It gets tough to look past a beautiful made-to-order stained wooden enclosure as if there could be more to it. Call it skepticism at it's core. Normally that old world attention to detail would be enough to elevate a pedal above the others in this crowded market where it seems everyone has a new effect to throw at you. No...there is much more to Canaglia that becomes immediately apparent when you turn it on and let that hard hit chord sustain. It's all in the bark. Canaglia from LollygaggerFX is not your average drive pedal.
One of the unique things you notice about Canaglia when first turning it on is the dual switches. ON/OFF does just that. There's no transparency here. When it's on you know it's on. Canaglia is a drive for people who want to know when they kick it on.
The second switch is the bypass for the Gain knob which acts like a variable boost. Switching the Gain section of the circuit on or off also seems to shift the EQ which can then be dialed in with the Pre and Post. It is in this deep interaction between all the controls which causes Canaglia to feel more like a way to switch between amp channels rather than a simple overdrive pedal.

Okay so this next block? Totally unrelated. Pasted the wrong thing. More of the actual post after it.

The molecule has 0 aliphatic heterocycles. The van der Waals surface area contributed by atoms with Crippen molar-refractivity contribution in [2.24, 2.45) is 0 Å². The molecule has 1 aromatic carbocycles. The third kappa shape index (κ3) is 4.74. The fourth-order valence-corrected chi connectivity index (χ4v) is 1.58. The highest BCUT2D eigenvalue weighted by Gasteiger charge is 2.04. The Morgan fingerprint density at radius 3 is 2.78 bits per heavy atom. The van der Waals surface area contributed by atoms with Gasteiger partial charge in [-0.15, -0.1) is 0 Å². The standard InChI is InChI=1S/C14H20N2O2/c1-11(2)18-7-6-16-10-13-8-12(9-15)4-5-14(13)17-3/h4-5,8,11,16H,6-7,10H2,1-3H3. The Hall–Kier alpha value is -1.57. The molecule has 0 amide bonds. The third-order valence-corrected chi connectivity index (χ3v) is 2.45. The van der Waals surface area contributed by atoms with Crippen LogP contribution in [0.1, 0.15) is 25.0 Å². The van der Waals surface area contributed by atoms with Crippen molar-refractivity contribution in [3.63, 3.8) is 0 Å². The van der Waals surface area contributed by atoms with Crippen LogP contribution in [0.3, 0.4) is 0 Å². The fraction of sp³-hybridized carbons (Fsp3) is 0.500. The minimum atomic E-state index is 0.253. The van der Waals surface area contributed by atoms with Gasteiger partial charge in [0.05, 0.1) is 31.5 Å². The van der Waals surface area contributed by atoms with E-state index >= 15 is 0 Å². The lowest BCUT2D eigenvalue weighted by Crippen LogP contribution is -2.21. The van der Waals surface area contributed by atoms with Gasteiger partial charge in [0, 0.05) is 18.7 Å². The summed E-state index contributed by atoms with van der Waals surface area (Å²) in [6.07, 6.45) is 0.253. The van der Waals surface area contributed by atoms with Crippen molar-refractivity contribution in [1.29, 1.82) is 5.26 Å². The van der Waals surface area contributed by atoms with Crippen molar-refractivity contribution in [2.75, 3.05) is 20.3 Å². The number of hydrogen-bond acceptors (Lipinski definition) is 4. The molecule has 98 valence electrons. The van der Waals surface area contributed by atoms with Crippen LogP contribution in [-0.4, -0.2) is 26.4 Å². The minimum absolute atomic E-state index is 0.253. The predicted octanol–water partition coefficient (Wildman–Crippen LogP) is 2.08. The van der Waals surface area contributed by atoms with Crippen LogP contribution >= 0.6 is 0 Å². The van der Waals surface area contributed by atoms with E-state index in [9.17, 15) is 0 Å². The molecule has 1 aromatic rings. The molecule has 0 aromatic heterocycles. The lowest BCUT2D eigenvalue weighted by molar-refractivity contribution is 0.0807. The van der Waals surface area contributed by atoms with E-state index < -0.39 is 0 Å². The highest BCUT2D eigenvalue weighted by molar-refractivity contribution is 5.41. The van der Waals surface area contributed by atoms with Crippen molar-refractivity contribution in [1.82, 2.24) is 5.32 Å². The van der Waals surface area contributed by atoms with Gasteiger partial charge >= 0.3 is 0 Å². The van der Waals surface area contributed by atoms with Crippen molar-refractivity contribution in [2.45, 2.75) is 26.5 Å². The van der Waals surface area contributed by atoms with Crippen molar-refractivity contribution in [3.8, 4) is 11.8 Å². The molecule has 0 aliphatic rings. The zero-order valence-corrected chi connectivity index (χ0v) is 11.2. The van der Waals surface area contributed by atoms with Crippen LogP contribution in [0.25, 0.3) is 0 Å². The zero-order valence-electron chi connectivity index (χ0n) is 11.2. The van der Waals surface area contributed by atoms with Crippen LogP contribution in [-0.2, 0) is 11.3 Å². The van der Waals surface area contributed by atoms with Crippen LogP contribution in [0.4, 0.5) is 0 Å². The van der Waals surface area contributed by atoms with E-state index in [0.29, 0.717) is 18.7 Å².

Post - overall volume
Gain - variable boost
Pre - input gain into Post
An important thing to consider when planning to add Canaglia on your pedalboard is the size. The made to order enclosure is big enough to house three knobs and two foot switches which means you will need to reserve slightly more space than a single pedal on your board. This compromise is outweighed by the amount of times I rely on Canaglia for my drive and boost needs ultimately saving pedalboard space with a single pedal capable of functioning like two channels.
So at the end of the day where does Canaglia sit in the crowded drive pedal landscape? There is this inherent bark and growl Canaglia imparts on your tone at higher settings. This unique tonal characteristic alongside the custom enclosure options and functionality has helped carve a place for Canaglia as one of the most exciting and usable drive pedals to come in recent years.